The failure of PalmSource and Access, Co, Ltd. to meet contract obligations may result in the termination of Palm Inc’s involvement in the development of a future Palm OS successor.
Last year, when Palm renewed its license to use Palm OS in its products, the company established a schedule of “minimum royalty payments” that would entitle the company to full use of the Palm OS intellectual property. These were $42 million for 2006, $35 million for 2007, $20 million for 2008, and $10 million for 2009.
All these payments after 2006 were subject to a co-development agreement, which required PalmSource to meet certain unnamed development milestones.
Now, in Palm’s newly released annual report, is a note that PalmSource and its new owner Access have failed to meet the established milestones. This has the effect of voiding Palm’s agreement to make the minimum payments to PalmSource after December 2, 2006.
The annual report goes on to mention that Palm is negotiating with PalmSource to “expand our development and distribution rights to the current version of the Palm OS. If we are unable to successfully conclude these negotiations, it may adversely affect our ability to develop and distribute new products based on a next-generation version of the Palm OS.”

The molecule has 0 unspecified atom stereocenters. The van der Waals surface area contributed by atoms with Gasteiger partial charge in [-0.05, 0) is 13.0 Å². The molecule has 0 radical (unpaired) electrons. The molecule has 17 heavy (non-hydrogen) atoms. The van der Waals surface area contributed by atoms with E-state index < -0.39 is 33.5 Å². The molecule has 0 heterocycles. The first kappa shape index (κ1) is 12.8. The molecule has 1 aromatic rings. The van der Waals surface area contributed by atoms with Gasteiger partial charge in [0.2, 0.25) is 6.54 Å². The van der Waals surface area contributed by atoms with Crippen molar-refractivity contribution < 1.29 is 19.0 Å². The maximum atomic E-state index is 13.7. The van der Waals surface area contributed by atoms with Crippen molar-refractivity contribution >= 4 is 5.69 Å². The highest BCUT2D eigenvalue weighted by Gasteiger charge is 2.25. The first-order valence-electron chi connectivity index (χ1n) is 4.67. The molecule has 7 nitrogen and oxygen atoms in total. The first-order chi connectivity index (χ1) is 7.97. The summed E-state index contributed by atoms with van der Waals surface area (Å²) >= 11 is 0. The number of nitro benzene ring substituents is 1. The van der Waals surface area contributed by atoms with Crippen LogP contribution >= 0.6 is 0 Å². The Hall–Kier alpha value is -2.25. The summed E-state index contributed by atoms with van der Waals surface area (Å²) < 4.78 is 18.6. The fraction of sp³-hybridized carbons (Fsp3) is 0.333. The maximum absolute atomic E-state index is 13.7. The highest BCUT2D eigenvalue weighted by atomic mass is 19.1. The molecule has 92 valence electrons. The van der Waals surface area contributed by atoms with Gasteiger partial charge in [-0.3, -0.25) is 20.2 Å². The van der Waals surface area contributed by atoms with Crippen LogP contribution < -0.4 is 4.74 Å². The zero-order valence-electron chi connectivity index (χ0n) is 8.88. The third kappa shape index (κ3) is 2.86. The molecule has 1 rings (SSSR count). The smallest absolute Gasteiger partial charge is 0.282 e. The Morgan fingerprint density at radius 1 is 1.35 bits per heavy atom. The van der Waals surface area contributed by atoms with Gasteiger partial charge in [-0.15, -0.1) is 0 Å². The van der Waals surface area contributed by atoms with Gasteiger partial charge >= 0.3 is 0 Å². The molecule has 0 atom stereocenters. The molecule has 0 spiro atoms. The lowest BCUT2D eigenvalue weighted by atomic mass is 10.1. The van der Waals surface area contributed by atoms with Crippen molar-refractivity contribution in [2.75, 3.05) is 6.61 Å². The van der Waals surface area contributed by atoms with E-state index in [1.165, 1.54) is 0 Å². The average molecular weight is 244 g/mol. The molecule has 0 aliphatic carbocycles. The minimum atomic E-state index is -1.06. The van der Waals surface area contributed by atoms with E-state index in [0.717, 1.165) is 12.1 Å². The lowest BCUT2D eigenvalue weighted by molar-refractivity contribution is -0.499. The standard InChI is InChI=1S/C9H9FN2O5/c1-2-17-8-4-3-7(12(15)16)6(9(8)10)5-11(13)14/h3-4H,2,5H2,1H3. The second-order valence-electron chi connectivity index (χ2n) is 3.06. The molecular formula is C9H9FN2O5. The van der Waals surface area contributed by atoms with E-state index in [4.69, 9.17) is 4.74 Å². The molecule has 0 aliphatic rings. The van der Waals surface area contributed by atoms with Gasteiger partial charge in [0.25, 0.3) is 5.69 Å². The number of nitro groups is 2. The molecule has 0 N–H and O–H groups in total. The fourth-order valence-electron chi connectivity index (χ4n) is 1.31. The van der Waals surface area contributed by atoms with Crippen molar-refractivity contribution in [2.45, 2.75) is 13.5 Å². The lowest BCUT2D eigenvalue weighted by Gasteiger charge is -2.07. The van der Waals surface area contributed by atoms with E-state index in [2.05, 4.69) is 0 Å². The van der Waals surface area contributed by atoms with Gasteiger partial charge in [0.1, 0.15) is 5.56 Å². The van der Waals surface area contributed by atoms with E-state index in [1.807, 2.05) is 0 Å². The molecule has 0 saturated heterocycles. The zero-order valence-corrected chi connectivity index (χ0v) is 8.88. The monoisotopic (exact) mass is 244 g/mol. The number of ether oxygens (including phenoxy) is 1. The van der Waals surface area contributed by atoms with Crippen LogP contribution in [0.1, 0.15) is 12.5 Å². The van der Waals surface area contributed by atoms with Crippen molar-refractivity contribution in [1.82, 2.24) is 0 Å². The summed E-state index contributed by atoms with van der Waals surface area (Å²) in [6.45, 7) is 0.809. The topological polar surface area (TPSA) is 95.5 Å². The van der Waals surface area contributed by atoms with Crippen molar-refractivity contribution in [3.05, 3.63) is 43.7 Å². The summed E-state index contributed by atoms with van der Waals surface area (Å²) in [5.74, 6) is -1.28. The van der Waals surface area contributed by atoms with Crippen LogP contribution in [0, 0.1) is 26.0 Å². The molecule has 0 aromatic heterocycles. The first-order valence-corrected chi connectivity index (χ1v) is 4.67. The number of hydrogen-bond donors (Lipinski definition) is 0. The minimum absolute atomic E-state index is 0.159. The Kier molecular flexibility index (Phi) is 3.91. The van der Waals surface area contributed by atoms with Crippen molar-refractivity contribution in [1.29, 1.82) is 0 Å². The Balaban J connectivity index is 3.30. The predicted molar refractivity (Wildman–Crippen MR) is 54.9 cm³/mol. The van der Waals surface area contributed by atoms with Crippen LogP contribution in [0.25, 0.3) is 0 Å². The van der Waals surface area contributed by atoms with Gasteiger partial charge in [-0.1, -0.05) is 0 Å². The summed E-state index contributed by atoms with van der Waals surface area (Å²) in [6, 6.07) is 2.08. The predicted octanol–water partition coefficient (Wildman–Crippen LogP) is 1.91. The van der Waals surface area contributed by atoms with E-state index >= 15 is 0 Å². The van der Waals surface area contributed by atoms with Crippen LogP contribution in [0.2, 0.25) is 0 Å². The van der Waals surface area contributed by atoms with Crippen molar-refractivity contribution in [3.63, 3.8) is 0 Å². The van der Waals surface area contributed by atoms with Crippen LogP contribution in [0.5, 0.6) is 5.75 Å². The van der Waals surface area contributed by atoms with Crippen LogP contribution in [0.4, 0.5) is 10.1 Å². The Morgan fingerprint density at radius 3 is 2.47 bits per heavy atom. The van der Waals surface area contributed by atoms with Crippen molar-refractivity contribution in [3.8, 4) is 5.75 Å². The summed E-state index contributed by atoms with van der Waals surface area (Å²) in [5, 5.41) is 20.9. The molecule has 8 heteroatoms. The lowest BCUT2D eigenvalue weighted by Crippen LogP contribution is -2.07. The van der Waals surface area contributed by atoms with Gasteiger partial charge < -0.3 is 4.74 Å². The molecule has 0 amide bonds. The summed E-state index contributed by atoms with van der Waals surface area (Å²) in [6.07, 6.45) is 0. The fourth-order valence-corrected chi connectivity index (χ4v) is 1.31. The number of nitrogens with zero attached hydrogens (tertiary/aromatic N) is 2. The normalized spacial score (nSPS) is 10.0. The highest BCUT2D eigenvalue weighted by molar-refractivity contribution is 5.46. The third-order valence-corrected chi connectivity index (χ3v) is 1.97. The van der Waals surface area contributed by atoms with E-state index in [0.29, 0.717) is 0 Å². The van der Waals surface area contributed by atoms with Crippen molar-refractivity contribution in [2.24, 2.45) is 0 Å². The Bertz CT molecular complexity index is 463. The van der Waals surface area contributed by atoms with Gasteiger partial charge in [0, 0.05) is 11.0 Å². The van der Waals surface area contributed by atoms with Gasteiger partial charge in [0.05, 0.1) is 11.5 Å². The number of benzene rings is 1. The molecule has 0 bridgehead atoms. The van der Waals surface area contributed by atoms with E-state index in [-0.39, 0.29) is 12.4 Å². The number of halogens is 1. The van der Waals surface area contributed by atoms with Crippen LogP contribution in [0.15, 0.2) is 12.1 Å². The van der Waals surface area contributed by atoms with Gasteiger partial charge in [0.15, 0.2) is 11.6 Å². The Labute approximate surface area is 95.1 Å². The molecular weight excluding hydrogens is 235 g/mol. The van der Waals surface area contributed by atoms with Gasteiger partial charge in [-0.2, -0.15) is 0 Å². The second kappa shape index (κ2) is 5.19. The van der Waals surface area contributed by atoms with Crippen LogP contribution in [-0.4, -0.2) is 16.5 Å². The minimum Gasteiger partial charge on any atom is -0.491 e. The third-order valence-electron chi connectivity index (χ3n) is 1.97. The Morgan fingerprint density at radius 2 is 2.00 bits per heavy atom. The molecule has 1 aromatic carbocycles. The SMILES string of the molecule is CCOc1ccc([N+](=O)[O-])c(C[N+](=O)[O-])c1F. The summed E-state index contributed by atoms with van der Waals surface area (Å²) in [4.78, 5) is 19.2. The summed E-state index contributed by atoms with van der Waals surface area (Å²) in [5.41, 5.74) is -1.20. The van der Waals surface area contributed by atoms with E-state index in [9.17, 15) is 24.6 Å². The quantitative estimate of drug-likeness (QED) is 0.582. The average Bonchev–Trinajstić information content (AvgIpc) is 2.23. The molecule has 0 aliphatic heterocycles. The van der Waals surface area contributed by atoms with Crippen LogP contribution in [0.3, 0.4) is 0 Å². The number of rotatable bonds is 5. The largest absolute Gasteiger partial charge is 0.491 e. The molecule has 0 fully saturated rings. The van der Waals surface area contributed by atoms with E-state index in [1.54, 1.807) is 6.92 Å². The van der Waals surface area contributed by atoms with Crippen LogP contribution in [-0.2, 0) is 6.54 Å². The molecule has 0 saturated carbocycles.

What this portends for Palm’s future plans isn’t clear, but it certainly is a major blow to the future of the Palm platform. While it’s reasonably certain that Palm will continue shipping products based on the current Palm OS Garnet even if the development license does run out, a serious disagreement between the two companies could doom any plans for a new Palm OS successor.
These events may also hint at a broader rift between Palm and Access. Since PalmSource was bought out, Palm has not mentioned or commented on, in any significant way, the Access Linux Platform that the company has been designing.
Is Palm Developing It’s Own OS?
Speculation has been rampant that Palm is developing their own Linux-based operating system, but certain portions of the annual report would seem to indicate that this isn’t the case: rather, that Linux coders were hired early on as part of joint development operations with PalmSource.
An alternate interpretation is that Palm Inc.’s own development is dependent on intellectual property still owned by PalmSource, and that without this they cannot continue their own projects, which might include a more “classic” version of Access Linux.
Either way, this is a crippling and potentially fatal blow to any kind of future Palm OS development.
Read Palm Inc.’s 10-K filing can be found on its web site.